Credit: Brooke Mylander | KCPR

This article first appeared on KCPR.orgMustang Media Group is a student-run organization that encompasses Mustang News and KCPR. They collaborate to cover news, arts and culture for Cal Poly and the greater San Luis Obispo community. 

Miley Cyrus won our hearts when she starred as the lead role in “Hannah Montana” and has been in the public eye ever since. She is one of those artists that you can sense was born to be a star — she has the “it” factor and when she is performing one cannot take their eyes off of her. 

Cyrus’ roots began in Franklin, Tennessee in 1992 as Destiny Hope Cyrus. However her parents soon changed her name to Miley because of her nickname, “smiley,” and the rest is history. 

With her dad already being the country superstar Billy Ray Cyrus, it didn’t take Cyrus long to become attracted to fame and she had all of the resources there for her to give into it. 

At 11-years-old Cyrus auditioned for “Hannah Montana” for the part of the best friend, Lilly, but she caught the producer’s eye for the lead role. Initially they told her she looked too young; however, chose to wait because they knew she was right for the part. The show didn’t end up premiering until she was fourteen and it was an instant hit. 

Anyone alive between 2006 to 2010 can recall how much of an impact “Hannah Montana” had on pop culture. Many of her albums, recorded as Hannah Montana — “Hannah Montana,” “Hannah Montana 2/Meet Miley Cyrus” and “Hannah Montana The Movie” — reached the real Billboard charts.

However, with this influence came a lot of expectations. By the time she was older, it was evident she was trying to break free of the “good girl” narrative set by Disney and try something more mature with her music and even acting. With her movie “LOL” and new songs like “I Can’t be Tamed,” she revitalized her career as a young woman.

Then as controversy regarding her private life took hold, a lot of her fans and endorsement deals started to dwindle. By 2012, she was not looked at the same way she was when she was Hannah Montana. 

This was because she was not the same girl. 

Many parents and old fans failed to realize that she was not fifteen anymore and when she premiered her new bleached blonde pixie cut, it sent the internet into a tiff. However, it truly was the mark of a new Miley era that needed to happen for the artist to grow. English junior, Caroline Merideth, grew up watching Cyrus and was initially surprised with her new look.

“I remember I was so upset about her haircut, because it honestly scared me, but I think it was something Miley needed. It marked her new life as an as adult and artist — free of Disney’s boundaries,” said Merideth.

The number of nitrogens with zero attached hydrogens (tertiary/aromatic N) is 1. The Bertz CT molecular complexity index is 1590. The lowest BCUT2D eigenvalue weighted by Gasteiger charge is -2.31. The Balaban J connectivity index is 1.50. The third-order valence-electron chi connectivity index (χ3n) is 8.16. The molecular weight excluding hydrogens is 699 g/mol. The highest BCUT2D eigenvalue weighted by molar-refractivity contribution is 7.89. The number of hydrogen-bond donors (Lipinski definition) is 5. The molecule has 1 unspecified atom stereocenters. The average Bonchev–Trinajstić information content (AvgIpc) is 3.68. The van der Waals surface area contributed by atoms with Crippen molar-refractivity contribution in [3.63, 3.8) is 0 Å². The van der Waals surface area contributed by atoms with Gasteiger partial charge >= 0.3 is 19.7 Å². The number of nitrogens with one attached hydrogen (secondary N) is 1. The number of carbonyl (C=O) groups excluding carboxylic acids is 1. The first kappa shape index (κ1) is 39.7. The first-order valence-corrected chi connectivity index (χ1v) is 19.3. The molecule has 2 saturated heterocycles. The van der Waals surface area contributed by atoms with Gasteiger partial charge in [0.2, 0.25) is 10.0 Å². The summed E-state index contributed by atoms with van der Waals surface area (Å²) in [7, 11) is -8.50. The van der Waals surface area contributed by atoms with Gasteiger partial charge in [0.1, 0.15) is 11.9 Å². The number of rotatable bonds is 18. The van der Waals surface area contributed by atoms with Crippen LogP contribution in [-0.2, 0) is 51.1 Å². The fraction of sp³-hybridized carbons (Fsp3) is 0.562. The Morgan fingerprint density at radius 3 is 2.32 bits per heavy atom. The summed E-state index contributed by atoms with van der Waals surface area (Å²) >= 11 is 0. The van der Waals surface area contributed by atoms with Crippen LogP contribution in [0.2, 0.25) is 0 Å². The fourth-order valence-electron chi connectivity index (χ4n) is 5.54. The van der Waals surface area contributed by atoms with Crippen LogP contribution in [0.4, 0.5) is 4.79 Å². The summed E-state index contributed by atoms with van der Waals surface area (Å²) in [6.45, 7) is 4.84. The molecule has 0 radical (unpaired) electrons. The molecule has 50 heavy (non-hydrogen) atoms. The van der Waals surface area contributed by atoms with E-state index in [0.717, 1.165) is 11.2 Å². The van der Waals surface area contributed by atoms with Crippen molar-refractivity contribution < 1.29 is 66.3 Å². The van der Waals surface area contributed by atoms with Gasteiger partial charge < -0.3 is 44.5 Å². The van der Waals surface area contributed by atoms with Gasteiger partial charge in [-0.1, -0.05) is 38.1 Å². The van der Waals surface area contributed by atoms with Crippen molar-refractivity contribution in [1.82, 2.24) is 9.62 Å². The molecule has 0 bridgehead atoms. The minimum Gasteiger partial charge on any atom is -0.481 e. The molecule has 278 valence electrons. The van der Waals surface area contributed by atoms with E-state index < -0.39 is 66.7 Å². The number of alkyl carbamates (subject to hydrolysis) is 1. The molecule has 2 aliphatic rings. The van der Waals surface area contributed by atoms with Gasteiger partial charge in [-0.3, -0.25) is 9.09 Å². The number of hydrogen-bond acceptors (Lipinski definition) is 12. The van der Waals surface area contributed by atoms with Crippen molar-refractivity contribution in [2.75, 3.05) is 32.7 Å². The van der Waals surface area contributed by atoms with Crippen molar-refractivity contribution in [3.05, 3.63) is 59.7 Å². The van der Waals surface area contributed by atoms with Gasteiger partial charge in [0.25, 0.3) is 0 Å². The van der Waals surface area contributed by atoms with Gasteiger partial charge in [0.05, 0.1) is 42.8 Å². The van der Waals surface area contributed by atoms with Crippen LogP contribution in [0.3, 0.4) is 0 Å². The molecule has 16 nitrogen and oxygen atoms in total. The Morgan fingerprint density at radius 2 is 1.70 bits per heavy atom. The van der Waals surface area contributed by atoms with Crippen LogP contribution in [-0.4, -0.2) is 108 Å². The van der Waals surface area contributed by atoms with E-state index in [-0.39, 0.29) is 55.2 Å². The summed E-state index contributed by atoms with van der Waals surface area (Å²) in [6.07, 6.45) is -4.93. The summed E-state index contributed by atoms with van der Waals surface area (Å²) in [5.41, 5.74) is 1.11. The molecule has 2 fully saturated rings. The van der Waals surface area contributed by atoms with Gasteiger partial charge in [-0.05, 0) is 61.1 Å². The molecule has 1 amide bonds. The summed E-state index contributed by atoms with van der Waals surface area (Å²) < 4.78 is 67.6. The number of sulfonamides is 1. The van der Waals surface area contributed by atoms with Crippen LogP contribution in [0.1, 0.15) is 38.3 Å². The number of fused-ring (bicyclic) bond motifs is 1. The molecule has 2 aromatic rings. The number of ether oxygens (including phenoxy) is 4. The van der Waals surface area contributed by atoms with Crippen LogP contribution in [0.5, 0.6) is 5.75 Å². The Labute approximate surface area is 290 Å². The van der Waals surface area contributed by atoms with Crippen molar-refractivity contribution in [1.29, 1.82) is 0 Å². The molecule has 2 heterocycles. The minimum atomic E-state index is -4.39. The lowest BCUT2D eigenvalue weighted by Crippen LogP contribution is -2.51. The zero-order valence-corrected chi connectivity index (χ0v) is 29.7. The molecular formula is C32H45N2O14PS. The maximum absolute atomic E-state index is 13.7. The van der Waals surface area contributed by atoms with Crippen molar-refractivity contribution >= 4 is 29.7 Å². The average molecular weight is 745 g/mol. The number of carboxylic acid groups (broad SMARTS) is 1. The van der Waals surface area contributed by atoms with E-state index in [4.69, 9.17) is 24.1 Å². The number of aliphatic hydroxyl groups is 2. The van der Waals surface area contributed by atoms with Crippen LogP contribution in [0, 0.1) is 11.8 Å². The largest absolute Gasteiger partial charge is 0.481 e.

This new era brought us the iconic album “Bangerz” with songs like “We Can’t Stop” and “Wrecking Ball” and Cyrus’ new image of the “good girl gone bad.” During this time she also began collaborating with a new producer, Mike Will Made-It, and her music transitioned into a new hip-hop sound from her more notorious pop and electronic melodies. 

This era lasted for a few years but once the mid-2010s hit Cyrus shifted again. She started doing backyard sessions where she sang covers of her favorite songs and showed us the versatility in her voice. With these, she gained back the trust of her fans after the album “Miley Cyrus & her Dead Petz”  — which was not well received by critics or fans.

It was produced independently and many critics thought it sounded experimental. Pitchfork even called it a vanity project, saying “it feels like it was meant to disintegrate.”

As the late 2010s approached, so did her “Younger Now” album, which showcased the softer side of both Cyrus and her voice. Songs like “Malibu” and “Younger Now” were great tracks that highlighted her songwriting skills, vocal abilities and how she was beginning to mature as an artist. Her personal life had a lot of influence on this music given, at this time, she was very serious with her now ex-husband, Liam Hemsworth. 

2019 and 2020 were pivotal years for Cyrus and her personal life and career. Her divorce from Hemsworth inspired a slew of new music and she is now showcasing her rock and roll voice. 

She is also making it more and more mainstream with each cover she sings. After her fans heard her covers of “Heart of Glass” by Blondie and “Zombie” by the Cranberries, they demanded that she release a rock album, which she did on Nov. 27, 2020. She released her newest critically acclaimed album, “Plastic Hearts.”

Pitchfork says that Cyrus is “stepping confidently into her “rock era, [and] offers a genuinely pleasing, though sometimes hamfisted record that staves off the awkwardness and missteps that plagued her previous albums” and Rolling Stone calls it “her most self-assured album yet.” 

At only 28, Cyrus has already cemented her place as an icon in the music industry, and that is something she should be proud of. 

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